Until recently, publicly-listed shipping companies have been spared the shareholder votes focused on cleaning up their greenhouse gas footprints that larger corporates increasingly have increasingly faced.
But that changes with a 19 May annual general meeting at Euronav.
Investors are faced with a choice between two competing slates of director candidates, with one trio of candidates proposed in a bid to chart a greener course for the tanker giant than its proposed merger with Frontline that would create a crude transportation titan.
The challenge is coming from a family that’s a household name in fossil fuel shipping but that has now taken a leading role in bringing zero-carbon fuels to the maritime sector.
Belgium’s Saverys family, through its Compagnie Maritime Belge (CMB), wants a very different corporate merger for Euronav, one with their CMB.Tech venture, as a way to hitch the company’s wagon to decarbonisation rather than more fossil fuels.
Their efforts have highlighted a conundrum faced by the world of fossil fuel shipping. There is increasing focus on decarbonisation and more broadly on environmental, social and governance (ESG) matters, but there is also a need for well-run tanker companies to crude oil for decades to come.
CMB’s efforts to block the combination with John Fredriksen’s Frontline may face an uphill battle after analyst scepticism and the recent thumbs down to its board candidates by leading proxy advisor Institutional Shareholder Services, although CMB chief executive Alexander Saverys has said that there is a Belgian shareholder base that may take a different view than on Euronav than US investors.
But it is worth reflecting on the boldness of their vision for Euronav: converting a $2bn business specialised in carrying carbon-heavy crude into a company at the forefront of ammonia and hydrogen-fuelled shipping.
Euronav has described CMB’s proposal even more dramatically. The tanker company said in early May that the Saverys company wants the shipowner to issue shares to merge with CMB.Tech, which would be “followed by the monetisation of Euronav’s existing tanker fleet in the short-term and a use of the proceeds to fund the development of CMB.Tech”.
CMB’s proposal to shareholders and its interviews with the press do not mention a quick sell-off of the tanker fleet, according to a source with knowledge of the company’s position.
But it wouldn’t be the first time that a traditional shipping company made a full rotation into a clean energy play. What was once dry bulk shipowner Scorpio Bulkers, after all, is now wind turbine installation vessel specialist Eneti.
Even if CMB doesn’t want to do away with Euronav’s tankers quickly, the Saverys still want to chart a very different path than what the tanker owner is asking its shareholders to back with the merger with Frontline.
“Merging oil with more oil in times when every fossil fuel company needs to decarbonise — we don’t think this will add any value,” Alexander Saverys told TradeWinds in April.
Euronav believes the Saverys’ proposed merger is unattractive because it would be dilutive and turn a mature tanker owner into a speculative, early-stage company with more diverse, capital intense interests, including a green hydrogen production plant in Namibia.
“The CMB proposals call for a radical move away from the core shipping business and would transform the company into a risky venture-like business,” the company said in presentation slides for its annual general meeting roadshow. “Euronav is not the appropriate vehicle to underwrite such a venture.”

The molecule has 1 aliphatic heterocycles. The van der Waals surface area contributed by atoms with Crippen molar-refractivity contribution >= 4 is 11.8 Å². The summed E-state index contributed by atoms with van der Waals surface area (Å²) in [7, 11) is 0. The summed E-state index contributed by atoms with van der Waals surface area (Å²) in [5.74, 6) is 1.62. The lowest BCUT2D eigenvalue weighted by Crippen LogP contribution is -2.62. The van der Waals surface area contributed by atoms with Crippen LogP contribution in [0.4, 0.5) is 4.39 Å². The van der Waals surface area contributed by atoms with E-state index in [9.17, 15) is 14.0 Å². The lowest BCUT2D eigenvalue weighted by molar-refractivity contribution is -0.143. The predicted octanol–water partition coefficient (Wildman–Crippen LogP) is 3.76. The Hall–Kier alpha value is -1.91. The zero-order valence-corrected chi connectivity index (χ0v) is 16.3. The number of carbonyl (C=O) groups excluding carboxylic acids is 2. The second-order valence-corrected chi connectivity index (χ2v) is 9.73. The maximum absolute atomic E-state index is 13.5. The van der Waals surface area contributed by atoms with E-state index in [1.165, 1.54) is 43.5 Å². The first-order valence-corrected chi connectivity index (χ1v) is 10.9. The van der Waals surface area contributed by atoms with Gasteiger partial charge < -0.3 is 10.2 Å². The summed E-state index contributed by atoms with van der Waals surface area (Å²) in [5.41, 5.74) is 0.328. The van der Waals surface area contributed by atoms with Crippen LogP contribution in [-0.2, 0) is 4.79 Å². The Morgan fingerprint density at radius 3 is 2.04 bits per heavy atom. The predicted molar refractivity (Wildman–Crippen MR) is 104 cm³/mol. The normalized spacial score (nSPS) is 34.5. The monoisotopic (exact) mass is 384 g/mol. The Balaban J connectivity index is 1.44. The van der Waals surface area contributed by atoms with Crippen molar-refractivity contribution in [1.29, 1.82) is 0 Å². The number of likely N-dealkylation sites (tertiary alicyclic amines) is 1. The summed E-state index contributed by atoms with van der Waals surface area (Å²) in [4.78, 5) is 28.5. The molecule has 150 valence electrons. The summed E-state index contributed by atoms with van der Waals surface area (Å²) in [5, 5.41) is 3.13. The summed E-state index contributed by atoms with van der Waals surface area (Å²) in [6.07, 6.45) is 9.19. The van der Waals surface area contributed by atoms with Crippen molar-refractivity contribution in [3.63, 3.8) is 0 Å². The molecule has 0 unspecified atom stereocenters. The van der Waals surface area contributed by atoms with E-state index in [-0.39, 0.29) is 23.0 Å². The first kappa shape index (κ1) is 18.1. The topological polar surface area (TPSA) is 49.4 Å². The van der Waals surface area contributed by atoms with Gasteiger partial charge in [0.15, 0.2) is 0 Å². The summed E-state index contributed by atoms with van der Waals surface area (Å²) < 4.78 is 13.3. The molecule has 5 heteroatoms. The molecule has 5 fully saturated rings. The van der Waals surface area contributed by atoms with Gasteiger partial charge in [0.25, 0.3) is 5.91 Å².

By contrast, the merger with Frontline would create a leading player in suezmaxes and VLCCs, unlock synergies and provide scale that could turn the combined entity’s shares into a “reference stock”, Euronav believes.
Plus, the Antwerp-based tanker owner is not all talk when it highlights its focus on ESG, where it is a leader among shipping companies (and would probably give a lift to the less-stellar ESG ratings of Frontline).
And if the world will be moving crude around the world for decades to come, there’s a strong argument that it should carried by companies with this kind of ESG profile.
Crude oil demand is expected to peak in the next few years at more than 100m barrels per day and start a downward path. But in 2050, even if countries that have committed to net-zero carbon emissions deliver on that goal, there will still be 40m bdp in demand, according to an April report by consultancy McKinsey & Co.
As shipping faces pressure to decarbonise and if the International Maritime Organization boosts its target to zero greenhouse gas emissions in 2050, those barrels will need to be carried on vessels powered by clean fuel.
Euronav is a rare tanker company to have committed itself to net-zero in 2050.
But for now, the company sees a marriage of crude tankers and a green technology venture as akin to mixing oil and water.
More news on sustainability and the business of the ocean
- Eagle Bulk Shipping has shown that going green can save money. The bulker owner has detailed interest rate margin reductions in its $400m sustainability-linked credit facility. Click here to read the story.
- Greek shipowner Peter Livanos is getting into the carbon capture, utilisation and storage business, and he is not starting small. EcoLog, launched by his Ceres Shipping, is aiming for a fleet of 60 CO2 carriers. Click here to read the story (subscription required).
- The Baltic Exchange, the London-based freight marketplace, is calling on the shipping industry to contribute real-world data to make the theoretical numbers of its CO2 emissions figures and Energy Efficiency Operational Indicator (EEOI) reference values more accurate. Click here to read the story (subscription required).